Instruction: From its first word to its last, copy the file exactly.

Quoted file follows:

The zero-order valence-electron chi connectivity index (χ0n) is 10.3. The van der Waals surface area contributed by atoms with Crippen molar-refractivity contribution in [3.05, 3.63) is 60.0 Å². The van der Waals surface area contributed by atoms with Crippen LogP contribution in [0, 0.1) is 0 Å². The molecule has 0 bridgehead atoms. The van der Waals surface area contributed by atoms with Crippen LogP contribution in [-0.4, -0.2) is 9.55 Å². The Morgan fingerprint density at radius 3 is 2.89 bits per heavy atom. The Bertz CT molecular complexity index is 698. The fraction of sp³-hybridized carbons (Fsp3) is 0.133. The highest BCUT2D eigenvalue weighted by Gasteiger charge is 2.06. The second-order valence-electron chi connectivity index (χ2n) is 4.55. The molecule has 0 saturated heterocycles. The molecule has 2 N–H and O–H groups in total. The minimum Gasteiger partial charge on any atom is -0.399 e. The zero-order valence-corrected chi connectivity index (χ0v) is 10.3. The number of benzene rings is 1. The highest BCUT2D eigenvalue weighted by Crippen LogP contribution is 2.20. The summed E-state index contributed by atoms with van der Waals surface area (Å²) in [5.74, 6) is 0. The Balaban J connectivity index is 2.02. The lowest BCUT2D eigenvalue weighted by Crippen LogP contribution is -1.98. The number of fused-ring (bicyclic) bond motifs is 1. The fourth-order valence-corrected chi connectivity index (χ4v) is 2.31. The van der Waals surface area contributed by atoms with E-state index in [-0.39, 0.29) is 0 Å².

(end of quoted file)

The zero-order valence-electron chi connectivity index (χ0n) is 10.3. The van der Waals surface area contributed by atoms with Crippen molar-refractivity contribution in [3.05, 3.63) is 60.0 Å². The van der Waals surface area contributed by atoms with Crippen LogP contribution in [0, 0.1) is 0 Å². The molecule has 0 bridgehead atoms. The van der Waals surface area contributed by atoms with Crippen LogP contribution in [-0.4, -0.2) is 9.55 Å². The Morgan fingerprint density at radius 3 is 2.89 bits per heavy atom. The Bertz CT molecular complexity index is 698. The fraction of sp³-hybridized carbons (Fsp3) is 0.133. The highest BCUT2D eigenvalue weighted by Gasteiger charge is 2.06. The second-order valence-electron chi connectivity index (χ2n) is 4.55. The molecule has 0 saturated heterocycles. The molecule has 2 N–H and O–H groups in total. The minimum Gasteiger partial charge on any atom is -0.399 e. The zero-order valence-corrected chi connectivity index (χ0v) is 10.3. The number of benzene rings is 1. The highest BCUT2D eigenvalue weighted by Crippen LogP contribution is 2.20. The summed E-state index contributed by atoms with van der Waals surface area (Å²) in [5.74, 6) is 0. The Balaban J connectivity index is 2.02. The lowest BCUT2D eigenvalue weighted by Crippen LogP contribution is -1.98. The number of fused-ring (bicyclic) bond motifs is 1. The fourth-order valence-corrected chi connectivity index (χ4v) is 2.31. The van der Waals surface area contributed by atoms with E-state index in [-0.39, 0.29) is 0 Å².